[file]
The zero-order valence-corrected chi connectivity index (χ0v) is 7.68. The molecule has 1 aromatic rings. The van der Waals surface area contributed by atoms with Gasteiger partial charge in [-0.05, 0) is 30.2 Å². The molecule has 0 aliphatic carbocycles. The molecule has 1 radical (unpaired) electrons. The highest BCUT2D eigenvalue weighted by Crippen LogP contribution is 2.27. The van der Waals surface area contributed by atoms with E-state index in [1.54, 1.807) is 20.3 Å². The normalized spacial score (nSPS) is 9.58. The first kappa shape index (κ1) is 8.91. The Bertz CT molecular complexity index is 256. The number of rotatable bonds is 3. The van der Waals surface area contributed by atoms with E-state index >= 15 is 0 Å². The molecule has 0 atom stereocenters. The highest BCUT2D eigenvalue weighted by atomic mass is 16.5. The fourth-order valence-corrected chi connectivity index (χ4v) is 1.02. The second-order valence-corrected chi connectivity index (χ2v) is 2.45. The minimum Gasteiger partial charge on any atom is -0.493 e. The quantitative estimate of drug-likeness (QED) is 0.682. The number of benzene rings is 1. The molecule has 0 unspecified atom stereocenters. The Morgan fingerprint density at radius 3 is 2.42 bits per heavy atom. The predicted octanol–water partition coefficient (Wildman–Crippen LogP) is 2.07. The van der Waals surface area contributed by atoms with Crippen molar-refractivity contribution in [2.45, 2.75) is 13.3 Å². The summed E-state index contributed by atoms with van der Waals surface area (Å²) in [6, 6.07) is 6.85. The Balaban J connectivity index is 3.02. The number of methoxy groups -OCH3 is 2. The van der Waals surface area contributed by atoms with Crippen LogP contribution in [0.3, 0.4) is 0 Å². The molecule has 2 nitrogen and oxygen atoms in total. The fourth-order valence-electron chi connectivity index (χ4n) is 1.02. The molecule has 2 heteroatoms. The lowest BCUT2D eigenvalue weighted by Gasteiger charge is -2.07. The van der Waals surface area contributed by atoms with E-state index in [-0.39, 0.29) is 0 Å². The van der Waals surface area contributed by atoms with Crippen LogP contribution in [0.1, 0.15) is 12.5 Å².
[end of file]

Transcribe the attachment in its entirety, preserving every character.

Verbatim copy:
The zero-order valence-corrected chi connectivity index (χ0v) is 7.68. The molecule has 1 aromatic rings. The van der Waals surface area contributed by atoms with Gasteiger partial charge in [-0.05, 0) is 30.2 Å². The molecule has 0 aliphatic carbocycles. The molecule has 1 radical (unpaired) electrons. The highest BCUT2D eigenvalue weighted by Crippen LogP contribution is 2.27. The van der Waals surface area contributed by atoms with E-state index in [1.54, 1.807) is 20.3 Å². The normalized spacial score (nSPS) is 9.58. The first kappa shape index (κ1) is 8.91. The Bertz CT molecular complexity index is 256. The number of rotatable bonds is 3. The van der Waals surface area contributed by atoms with E-state index >= 15 is 0 Å². The molecule has 0 atom stereocenters. The highest BCUT2D eigenvalue weighted by atomic mass is 16.5. The fourth-order valence-corrected chi connectivity index (χ4v) is 1.02. The second-order valence-corrected chi connectivity index (χ2v) is 2.45. The minimum Gasteiger partial charge on any atom is -0.493 e. The quantitative estimate of drug-likeness (QED) is 0.682. The number of benzene rings is 1. The molecule has 0 unspecified atom stereocenters. The Morgan fingerprint density at radius 3 is 2.42 bits per heavy atom. The predicted octanol–water partition coefficient (Wildman–Crippen LogP) is 2.07. The van der Waals surface area contributed by atoms with Crippen molar-refractivity contribution in [2.45, 2.75) is 13.3 Å². The summed E-state index contributed by atoms with van der Waals surface area (Å²) in [6, 6.07) is 6.85. The Balaban J connectivity index is 3.02. The number of methoxy groups -OCH3 is 2. The van der Waals surface area contributed by atoms with Crippen LogP contribution in [0.3, 0.4) is 0 Å². The molecule has 2 nitrogen and oxygen atoms in total. The fourth-order valence-electron chi connectivity index (χ4n) is 1.02. The molecule has 2 heteroatoms. The lowest BCUT2D eigenvalue weighted by Gasteiger charge is -2.07. The van der Waals surface area contributed by atoms with E-state index in [-0.39, 0.29) is 0 Å². The van der Waals surface area contributed by atoms with Crippen LogP contribution in [0.1, 0.15) is 12.5 Å².